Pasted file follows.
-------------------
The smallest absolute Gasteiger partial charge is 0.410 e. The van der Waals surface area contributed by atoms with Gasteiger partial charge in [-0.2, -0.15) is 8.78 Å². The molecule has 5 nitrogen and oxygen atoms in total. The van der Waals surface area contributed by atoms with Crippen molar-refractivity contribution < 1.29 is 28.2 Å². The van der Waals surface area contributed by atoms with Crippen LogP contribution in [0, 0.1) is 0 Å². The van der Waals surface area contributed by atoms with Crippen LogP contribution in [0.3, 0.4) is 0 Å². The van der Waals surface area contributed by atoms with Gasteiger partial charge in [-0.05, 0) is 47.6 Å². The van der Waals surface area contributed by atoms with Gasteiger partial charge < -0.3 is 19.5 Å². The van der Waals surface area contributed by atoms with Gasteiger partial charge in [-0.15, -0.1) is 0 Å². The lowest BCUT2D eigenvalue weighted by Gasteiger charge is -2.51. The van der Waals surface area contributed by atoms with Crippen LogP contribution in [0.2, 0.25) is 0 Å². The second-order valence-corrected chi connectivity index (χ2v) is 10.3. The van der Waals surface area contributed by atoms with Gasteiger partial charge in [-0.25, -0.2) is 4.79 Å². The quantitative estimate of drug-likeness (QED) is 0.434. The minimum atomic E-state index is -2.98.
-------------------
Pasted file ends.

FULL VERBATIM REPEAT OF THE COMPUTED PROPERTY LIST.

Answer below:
The smallest absolute Gasteiger partial charge is 0.410 e. The van der Waals surface area contributed by atoms with Gasteiger partial charge in [-0.2, -0.15) is 8.78 Å². The molecule has 5 nitrogen and oxygen atoms in total. The van der Waals surface area contributed by atoms with Crippen molar-refractivity contribution < 1.29 is 28.2 Å². The van der Waals surface area contributed by atoms with Crippen LogP contribution in [0, 0.1) is 0 Å². The van der Waals surface area contributed by atoms with Crippen LogP contribution in [0.3, 0.4) is 0 Å². The van der Waals surface area contributed by atoms with Gasteiger partial charge in [-0.05, 0) is 47.6 Å². The van der Waals surface area contributed by atoms with Gasteiger partial charge < -0.3 is 19.5 Å². The van der Waals surface area contributed by atoms with Gasteiger partial charge in [-0.15, -0.1) is 0 Å². The lowest BCUT2D eigenvalue weighted by Gasteiger charge is -2.51. The van der Waals surface area contributed by atoms with Crippen LogP contribution in [0.2, 0.25) is 0 Å². The second-order valence-corrected chi connectivity index (χ2v) is 10.3. The van der Waals surface area contributed by atoms with Gasteiger partial charge in [-0.25, -0.2) is 4.79 Å². The quantitative estimate of drug-likeness (QED) is 0.434. The minimum atomic E-state index is -2.98.